• Avoid using social media and do not share any details about the accident. This information can inadvertently hurt your claim later. The other party may take what you’ve posted and present it out of context to damage your case. As a result, that could compromise your chance of winning a fair and full settlement.

Estimating Your Damages

In personal injury cases, there are two main categories of damages:

  • Economic damages – are those which can be precisely calculated. These are also called special damages.
  • Non-economic damages – are damages that do not have a price tag. Often these types of damages are referred to as general damages.

Special Damages or Damages Capable of Exact Calculation

Special damages are called economic damages because they have a fixed value. Therefore, you need to keep records of all your damage expenses to calculate special damages. Examples of special damages include:

  • Property damage or any costs to fix or repair your property after the accident
  • Lost earnings
  • Lost earning capacity
  • Medical bills
  • Other financial losses as a result of the accident

Medical bills and property damage are pretty straightforward. It’s easier to calculate the exact amount you paid for a doctor’s visit, a neck brace, and a new bumper. However, it can be a bit more complex to calculate lost earnings.

Lost Earnings

Lost earning refers to the amount of money you lost as a result of accident injuries. In addition, lost earnings entail lost earning capacity. How much do you stand to lose in the future because of the accident injuries?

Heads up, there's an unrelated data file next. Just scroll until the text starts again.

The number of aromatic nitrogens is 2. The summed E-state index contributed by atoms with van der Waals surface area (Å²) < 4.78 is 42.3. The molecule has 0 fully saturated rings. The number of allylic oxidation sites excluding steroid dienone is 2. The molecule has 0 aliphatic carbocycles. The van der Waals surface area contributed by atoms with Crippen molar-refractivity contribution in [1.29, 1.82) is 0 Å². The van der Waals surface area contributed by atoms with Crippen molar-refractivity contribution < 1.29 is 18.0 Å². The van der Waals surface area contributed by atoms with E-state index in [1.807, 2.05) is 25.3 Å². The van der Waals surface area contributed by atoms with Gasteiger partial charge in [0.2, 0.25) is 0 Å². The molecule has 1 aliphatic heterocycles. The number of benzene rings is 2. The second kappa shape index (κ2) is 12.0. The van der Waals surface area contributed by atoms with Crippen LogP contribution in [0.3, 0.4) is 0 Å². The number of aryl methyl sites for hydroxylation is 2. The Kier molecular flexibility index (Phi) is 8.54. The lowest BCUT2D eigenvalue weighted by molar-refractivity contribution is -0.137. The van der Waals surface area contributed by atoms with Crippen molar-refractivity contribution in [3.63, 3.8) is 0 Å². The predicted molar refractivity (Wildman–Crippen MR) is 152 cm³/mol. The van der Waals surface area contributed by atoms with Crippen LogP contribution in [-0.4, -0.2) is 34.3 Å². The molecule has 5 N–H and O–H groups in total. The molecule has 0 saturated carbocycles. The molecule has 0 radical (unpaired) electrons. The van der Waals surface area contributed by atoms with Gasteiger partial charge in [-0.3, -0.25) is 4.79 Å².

So how do you calculate lost earnings? Let’s say your annual income is $60,000. Then, you were disabled and unable to work for one year from a car accident injury. In addition, you now have permanent disabilities that only allow you to return to work part-time. As a result, your earnings are reduced to $30,000 a year.

That would mean your lost earnings are $60,000 from the year you were unable to work. Additionally, your lost earning capacity is $30,000 per year for the rest of your life expectancy.

Work-life expectancy is based on federal government statistics and measures how many more years a person is reasonably expected to work. The expectancy depends on your age and other life factors. Once you have a work-life expectancy, you can calculate your lost earning capacity. You would do so by multiplying $30,000 by the number of years left in your work life expectancy.

Present Value

Future lost earning capacity involves calculating losses that can extend for years. Consequently, it’s generally calculated in terms of its present value.